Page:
Brain-Computer Interfaces and the Interplay between Bio-electronics, Neuroscience, and Applied Probability
In this talk, we use the lens of brain-computer interfaces to discuss the interplay between bio-electronics, neuroscience, and applied probability. We begin with a discussion of recently developed epidermal electronics that enable ways to record neural signals on the surface of the forehead using ultra-thin, flexible, wireless electronics that can be embedded in a temporary tattoo. We demonstrate the ability to record high-quality EEG brain markers in a collection of different paradigms. We then consider closed-loop brain-computer interfaces, where the goal is to sequentially identify the most useful subsequent stimuli to the user, given previously acquired neural signals, to maximize a performance objective. We show how using appropriate applied probability and feedback information theoretic approaches lead to easy-to-use solutions that enable unobtrusive applications for BCIs for clinical applications and beyond.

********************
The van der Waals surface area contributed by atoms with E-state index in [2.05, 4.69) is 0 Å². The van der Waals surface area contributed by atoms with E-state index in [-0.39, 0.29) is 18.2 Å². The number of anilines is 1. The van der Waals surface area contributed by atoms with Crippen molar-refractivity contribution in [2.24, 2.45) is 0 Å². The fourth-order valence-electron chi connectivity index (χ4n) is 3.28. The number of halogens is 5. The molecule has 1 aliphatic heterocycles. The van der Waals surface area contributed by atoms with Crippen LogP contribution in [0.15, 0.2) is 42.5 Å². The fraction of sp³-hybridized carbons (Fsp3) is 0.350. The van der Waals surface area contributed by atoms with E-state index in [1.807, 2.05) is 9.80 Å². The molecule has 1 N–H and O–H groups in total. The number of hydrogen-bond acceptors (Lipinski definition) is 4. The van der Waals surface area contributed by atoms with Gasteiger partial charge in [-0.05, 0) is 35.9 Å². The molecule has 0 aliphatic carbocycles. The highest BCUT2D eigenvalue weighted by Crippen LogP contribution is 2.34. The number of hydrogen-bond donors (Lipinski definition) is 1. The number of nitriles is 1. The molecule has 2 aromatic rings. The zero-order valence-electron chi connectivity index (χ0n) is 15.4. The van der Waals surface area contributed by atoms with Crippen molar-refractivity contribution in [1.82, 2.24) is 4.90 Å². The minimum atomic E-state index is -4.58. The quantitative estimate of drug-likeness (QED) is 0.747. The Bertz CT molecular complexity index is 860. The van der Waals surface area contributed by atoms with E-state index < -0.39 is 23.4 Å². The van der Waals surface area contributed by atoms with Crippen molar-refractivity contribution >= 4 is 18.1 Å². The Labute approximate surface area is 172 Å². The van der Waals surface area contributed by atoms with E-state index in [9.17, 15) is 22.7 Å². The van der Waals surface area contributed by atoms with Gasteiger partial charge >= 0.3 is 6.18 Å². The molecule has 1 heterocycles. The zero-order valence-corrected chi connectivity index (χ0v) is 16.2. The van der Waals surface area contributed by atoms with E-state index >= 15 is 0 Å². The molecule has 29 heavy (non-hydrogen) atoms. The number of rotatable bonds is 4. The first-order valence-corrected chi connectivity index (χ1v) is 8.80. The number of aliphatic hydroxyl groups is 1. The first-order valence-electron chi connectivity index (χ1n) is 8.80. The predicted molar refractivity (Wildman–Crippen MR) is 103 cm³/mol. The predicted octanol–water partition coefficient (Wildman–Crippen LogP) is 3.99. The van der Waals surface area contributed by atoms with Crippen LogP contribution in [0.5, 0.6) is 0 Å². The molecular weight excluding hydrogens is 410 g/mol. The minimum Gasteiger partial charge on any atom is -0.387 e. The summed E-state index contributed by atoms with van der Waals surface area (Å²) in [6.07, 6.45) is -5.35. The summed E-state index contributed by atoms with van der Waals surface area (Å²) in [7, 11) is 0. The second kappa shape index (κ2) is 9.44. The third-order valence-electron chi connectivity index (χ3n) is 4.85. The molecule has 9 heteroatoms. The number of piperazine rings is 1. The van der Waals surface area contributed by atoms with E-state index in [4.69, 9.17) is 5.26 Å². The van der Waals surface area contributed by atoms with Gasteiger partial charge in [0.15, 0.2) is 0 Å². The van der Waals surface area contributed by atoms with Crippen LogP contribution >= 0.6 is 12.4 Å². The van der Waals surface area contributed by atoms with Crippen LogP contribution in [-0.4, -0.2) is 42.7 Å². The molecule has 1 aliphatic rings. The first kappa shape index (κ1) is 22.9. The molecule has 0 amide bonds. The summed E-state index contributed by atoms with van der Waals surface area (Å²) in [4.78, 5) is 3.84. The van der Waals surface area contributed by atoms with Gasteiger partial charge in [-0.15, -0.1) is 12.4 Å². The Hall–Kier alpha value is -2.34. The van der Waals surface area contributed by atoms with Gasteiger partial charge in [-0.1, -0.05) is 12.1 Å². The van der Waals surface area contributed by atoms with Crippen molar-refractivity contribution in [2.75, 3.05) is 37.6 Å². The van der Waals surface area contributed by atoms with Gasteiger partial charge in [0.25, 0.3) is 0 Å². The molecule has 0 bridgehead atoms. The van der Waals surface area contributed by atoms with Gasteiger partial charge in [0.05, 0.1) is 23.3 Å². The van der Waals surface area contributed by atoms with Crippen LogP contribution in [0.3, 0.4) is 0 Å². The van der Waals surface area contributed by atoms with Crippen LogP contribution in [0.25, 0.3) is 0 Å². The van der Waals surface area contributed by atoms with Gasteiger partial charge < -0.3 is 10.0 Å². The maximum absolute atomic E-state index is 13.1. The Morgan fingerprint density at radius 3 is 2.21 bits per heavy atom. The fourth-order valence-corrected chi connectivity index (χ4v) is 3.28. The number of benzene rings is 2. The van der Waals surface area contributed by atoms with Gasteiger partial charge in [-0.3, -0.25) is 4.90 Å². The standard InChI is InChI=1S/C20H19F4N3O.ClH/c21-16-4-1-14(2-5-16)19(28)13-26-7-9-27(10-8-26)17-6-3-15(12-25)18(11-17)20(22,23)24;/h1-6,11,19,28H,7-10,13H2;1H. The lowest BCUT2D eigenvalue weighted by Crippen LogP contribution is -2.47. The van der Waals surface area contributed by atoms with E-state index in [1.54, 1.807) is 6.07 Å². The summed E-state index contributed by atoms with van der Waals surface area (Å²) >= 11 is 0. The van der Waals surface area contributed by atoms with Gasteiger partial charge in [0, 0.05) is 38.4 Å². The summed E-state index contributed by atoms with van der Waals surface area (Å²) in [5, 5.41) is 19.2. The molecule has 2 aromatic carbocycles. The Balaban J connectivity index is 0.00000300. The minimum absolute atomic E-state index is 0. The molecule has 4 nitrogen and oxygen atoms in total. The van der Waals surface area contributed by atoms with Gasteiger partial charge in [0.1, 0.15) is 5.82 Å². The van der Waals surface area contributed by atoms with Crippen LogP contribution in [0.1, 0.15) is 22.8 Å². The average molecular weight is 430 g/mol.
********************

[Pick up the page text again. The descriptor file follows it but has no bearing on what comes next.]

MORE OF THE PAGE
Dept of Bioengineering
UC San Diego
Cognitive Neural Systems Seminar Series
This seminar is supported by the Kavli Institute for Mind and Brain, and the UCSD Dept of Psychology